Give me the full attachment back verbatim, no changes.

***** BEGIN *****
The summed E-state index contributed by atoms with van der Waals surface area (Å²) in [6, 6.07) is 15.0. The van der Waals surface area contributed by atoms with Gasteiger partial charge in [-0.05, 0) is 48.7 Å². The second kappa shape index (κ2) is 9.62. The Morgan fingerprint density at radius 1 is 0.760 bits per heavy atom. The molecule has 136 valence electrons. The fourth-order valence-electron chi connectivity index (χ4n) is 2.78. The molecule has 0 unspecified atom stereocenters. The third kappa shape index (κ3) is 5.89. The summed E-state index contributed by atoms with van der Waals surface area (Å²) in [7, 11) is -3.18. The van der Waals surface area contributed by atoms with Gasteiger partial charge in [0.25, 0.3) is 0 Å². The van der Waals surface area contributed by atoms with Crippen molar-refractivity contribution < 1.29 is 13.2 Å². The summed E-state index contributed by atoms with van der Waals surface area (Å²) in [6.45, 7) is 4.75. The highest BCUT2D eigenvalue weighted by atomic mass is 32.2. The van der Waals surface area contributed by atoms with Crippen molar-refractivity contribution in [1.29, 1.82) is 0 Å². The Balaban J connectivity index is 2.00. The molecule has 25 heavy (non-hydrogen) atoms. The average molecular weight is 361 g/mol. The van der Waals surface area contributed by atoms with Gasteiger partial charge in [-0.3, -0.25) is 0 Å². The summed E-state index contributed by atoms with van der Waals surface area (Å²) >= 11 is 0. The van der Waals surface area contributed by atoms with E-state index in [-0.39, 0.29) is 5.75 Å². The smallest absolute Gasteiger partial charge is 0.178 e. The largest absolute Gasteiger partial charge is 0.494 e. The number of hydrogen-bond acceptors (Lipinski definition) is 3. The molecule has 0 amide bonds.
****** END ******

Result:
The summed E-state index contributed by atoms with van der Waals surface area (Å²) in [6, 6.07) is 15.0. The van der Waals surface area contributed by atoms with Gasteiger partial charge in [-0.05, 0) is 48.7 Å². The second kappa shape index (κ2) is 9.62. The Morgan fingerprint density at radius 1 is 0.760 bits per heavy atom. The molecule has 136 valence electrons. The fourth-order valence-electron chi connectivity index (χ4n) is 2.78. The molecule has 0 unspecified atom stereocenters. The third kappa shape index (κ3) is 5.89. The summed E-state index contributed by atoms with van der Waals surface area (Å²) in [7, 11) is -3.18. The van der Waals surface area contributed by atoms with Gasteiger partial charge in [0.25, 0.3) is 0 Å². The van der Waals surface area contributed by atoms with Crippen molar-refractivity contribution < 1.29 is 13.2 Å². The summed E-state index contributed by atoms with van der Waals surface area (Å²) in [6.45, 7) is 4.75. The highest BCUT2D eigenvalue weighted by atomic mass is 32.2. The van der Waals surface area contributed by atoms with Crippen molar-refractivity contribution in [1.29, 1.82) is 0 Å². The Balaban J connectivity index is 2.00. The molecule has 25 heavy (non-hydrogen) atoms. The average molecular weight is 361 g/mol. The van der Waals surface area contributed by atoms with Gasteiger partial charge in [-0.3, -0.25) is 0 Å². The summed E-state index contributed by atoms with van der Waals surface area (Å²) >= 11 is 0. The van der Waals surface area contributed by atoms with E-state index in [-0.39, 0.29) is 5.75 Å². The smallest absolute Gasteiger partial charge is 0.178 e. The largest absolute Gasteiger partial charge is 0.494 e. The number of hydrogen-bond acceptors (Lipinski definition) is 3. The molecule has 0 amide bonds.